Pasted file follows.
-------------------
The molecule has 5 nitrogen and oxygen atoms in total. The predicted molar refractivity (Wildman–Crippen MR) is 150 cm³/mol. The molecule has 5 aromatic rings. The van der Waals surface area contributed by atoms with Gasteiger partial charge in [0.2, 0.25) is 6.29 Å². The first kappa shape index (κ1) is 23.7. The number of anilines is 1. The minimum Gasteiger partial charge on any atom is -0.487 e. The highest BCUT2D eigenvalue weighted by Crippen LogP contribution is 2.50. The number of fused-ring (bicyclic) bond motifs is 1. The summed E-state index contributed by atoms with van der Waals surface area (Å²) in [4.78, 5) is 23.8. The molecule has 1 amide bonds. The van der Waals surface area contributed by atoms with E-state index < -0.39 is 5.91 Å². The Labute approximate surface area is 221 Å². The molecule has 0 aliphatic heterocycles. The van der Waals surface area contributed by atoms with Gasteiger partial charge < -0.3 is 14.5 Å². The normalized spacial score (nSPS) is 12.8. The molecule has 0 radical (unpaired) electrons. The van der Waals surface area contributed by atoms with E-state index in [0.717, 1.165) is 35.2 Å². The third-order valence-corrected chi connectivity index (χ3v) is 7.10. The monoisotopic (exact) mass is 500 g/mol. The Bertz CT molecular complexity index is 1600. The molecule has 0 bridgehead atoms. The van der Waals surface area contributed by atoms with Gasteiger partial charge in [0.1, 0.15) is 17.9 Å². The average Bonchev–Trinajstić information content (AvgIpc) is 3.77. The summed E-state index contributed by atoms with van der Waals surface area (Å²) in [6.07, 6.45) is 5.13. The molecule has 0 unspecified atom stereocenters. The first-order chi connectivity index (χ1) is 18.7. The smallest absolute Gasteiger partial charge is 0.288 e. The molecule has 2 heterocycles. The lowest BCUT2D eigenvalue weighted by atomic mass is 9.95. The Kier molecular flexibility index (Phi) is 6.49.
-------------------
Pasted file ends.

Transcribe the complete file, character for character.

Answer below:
The molecule has 5 nitrogen and oxygen atoms in total. The predicted molar refractivity (Wildman–Crippen MR) is 150 cm³/mol. The molecule has 5 aromatic rings. The van der Waals surface area contributed by atoms with Gasteiger partial charge in [0.2, 0.25) is 6.29 Å². The first kappa shape index (κ1) is 23.7. The number of anilines is 1. The minimum Gasteiger partial charge on any atom is -0.487 e. The highest BCUT2D eigenvalue weighted by Crippen LogP contribution is 2.50. The number of fused-ring (bicyclic) bond motifs is 1. The summed E-state index contributed by atoms with van der Waals surface area (Å²) in [4.78, 5) is 23.8. The molecule has 1 amide bonds. The van der Waals surface area contributed by atoms with E-state index < -0.39 is 5.91 Å². The Labute approximate surface area is 221 Å². The molecule has 0 aliphatic heterocycles. The van der Waals surface area contributed by atoms with Gasteiger partial charge < -0.3 is 14.5 Å². The normalized spacial score (nSPS) is 12.8. The molecule has 0 radical (unpaired) electrons. The van der Waals surface area contributed by atoms with E-state index in [0.717, 1.165) is 35.2 Å². The third-order valence-corrected chi connectivity index (χ3v) is 7.10. The monoisotopic (exact) mass is 500 g/mol. The Bertz CT molecular complexity index is 1600. The molecule has 0 bridgehead atoms. The van der Waals surface area contributed by atoms with Gasteiger partial charge in [0.1, 0.15) is 17.9 Å². The average Bonchev–Trinajstić information content (AvgIpc) is 3.77. The summed E-state index contributed by atoms with van der Waals surface area (Å²) in [6.07, 6.45) is 5.13. The molecule has 0 unspecified atom stereocenters. The first-order chi connectivity index (χ1) is 18.7. The smallest absolute Gasteiger partial charge is 0.288 e. The molecule has 2 heterocycles. The lowest BCUT2D eigenvalue weighted by atomic mass is 9.95. The Kier molecular flexibility index (Phi) is 6.49.